“A Train Near Magdeburg”
NOTE: In 2001 my students and I began to post interviews that we had conducted with World War II veterans at our school website, http://www.hfcsd.org/ww2/Two of our veterans had described this incident, and one of them had taken photographs of it. Four years went by, and we heard from a grandmother in a far away country who had been a seven year old girl aboard this train. Then more survivors began to contact us, and today we are aware of over 200 survivors who have now made contact with each other and their liberators through the efforts of this school project.
We have organized several reunions for them.
This story takes place in the closing days of World War II, asAmerican and British forces pushed into Germany from the west and the Soviet Red Army closed in from the east.
On the morning of Friday, April 13th, 1945, the US 9th Army was fighting its way eastward in the final drive through central Germany toward the Elbe River. A small task force was formed to investigate a train that had been hastily abandoned by German soldiers near the town of Magdeburg, Germany.The boxcars were filled with Jewish families that had survived the infamous concentration camp at Bergen-Belsen and were now being transported away from the advancing Allies to another death camp location.Scores of children were among the prisoners.
Two tank crews were charged with guarding these newly liberated people until the tanks could be relieved and the people could be properly cared for. By the afternoon of the 13th, one tank alone was responsible for safeguarding 2500 refugees. A small guard of emaciated Finnish soldiers who were also liberated that day set up the perimeter guard. The American tank commander had a small Kodak camera. He took several photographs that day of the newly freed men, women and children and spent some time talking to them through one of the survivors who spoke English. The following morning he was relieved, but the events of that day were never far from his thoughts. Later, he wrote them down for posterity, and filed them away with his photographs.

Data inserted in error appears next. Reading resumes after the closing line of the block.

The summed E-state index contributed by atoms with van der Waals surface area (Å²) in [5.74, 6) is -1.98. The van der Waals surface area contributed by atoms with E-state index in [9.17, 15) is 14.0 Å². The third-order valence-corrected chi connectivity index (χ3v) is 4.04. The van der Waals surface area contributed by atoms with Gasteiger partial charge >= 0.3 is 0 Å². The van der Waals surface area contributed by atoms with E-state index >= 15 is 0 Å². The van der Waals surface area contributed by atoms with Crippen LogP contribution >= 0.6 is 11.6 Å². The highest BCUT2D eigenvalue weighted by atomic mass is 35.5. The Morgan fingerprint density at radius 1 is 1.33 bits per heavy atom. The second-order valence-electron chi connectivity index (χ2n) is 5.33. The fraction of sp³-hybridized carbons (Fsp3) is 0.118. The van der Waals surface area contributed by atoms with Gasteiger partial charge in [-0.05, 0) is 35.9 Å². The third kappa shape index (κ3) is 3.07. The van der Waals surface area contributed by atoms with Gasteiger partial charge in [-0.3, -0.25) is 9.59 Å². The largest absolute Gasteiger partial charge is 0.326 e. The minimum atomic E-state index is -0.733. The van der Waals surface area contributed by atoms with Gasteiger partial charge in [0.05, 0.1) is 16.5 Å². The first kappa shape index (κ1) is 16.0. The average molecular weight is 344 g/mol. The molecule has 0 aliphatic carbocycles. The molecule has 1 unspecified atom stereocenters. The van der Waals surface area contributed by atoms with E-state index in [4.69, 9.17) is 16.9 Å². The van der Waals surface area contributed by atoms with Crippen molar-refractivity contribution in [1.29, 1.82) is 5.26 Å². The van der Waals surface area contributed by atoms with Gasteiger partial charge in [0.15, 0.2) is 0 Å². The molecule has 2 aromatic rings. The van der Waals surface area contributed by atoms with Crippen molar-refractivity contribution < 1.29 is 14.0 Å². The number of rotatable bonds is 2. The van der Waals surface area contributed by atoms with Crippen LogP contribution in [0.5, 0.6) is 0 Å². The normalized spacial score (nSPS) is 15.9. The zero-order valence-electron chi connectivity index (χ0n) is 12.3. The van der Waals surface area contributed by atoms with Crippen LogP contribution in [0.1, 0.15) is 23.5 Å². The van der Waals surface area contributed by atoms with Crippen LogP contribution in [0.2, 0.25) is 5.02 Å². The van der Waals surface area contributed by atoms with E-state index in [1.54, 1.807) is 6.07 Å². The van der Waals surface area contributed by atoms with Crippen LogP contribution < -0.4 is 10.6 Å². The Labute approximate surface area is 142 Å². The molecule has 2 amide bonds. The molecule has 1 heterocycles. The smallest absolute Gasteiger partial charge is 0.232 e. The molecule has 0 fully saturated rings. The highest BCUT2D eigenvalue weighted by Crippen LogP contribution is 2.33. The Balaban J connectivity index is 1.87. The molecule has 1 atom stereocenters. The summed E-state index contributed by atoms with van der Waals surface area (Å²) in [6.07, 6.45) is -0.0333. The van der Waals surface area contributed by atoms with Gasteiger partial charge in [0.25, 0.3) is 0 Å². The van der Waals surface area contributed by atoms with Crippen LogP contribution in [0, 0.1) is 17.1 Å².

Sixty-plus years after the event, survivors all over the world who had been children aboard the death train are finding their rescuers’ narratives and photographs of the day of their liberation near Magdeburg in 1945 on an oral history website produced by a high school teacher, Matthew Rozell,and his students at Hudson Falls High School in upstate New York.
United States Holocaust Memorial Museum film on our project
SUNY Geneseo magazine cover story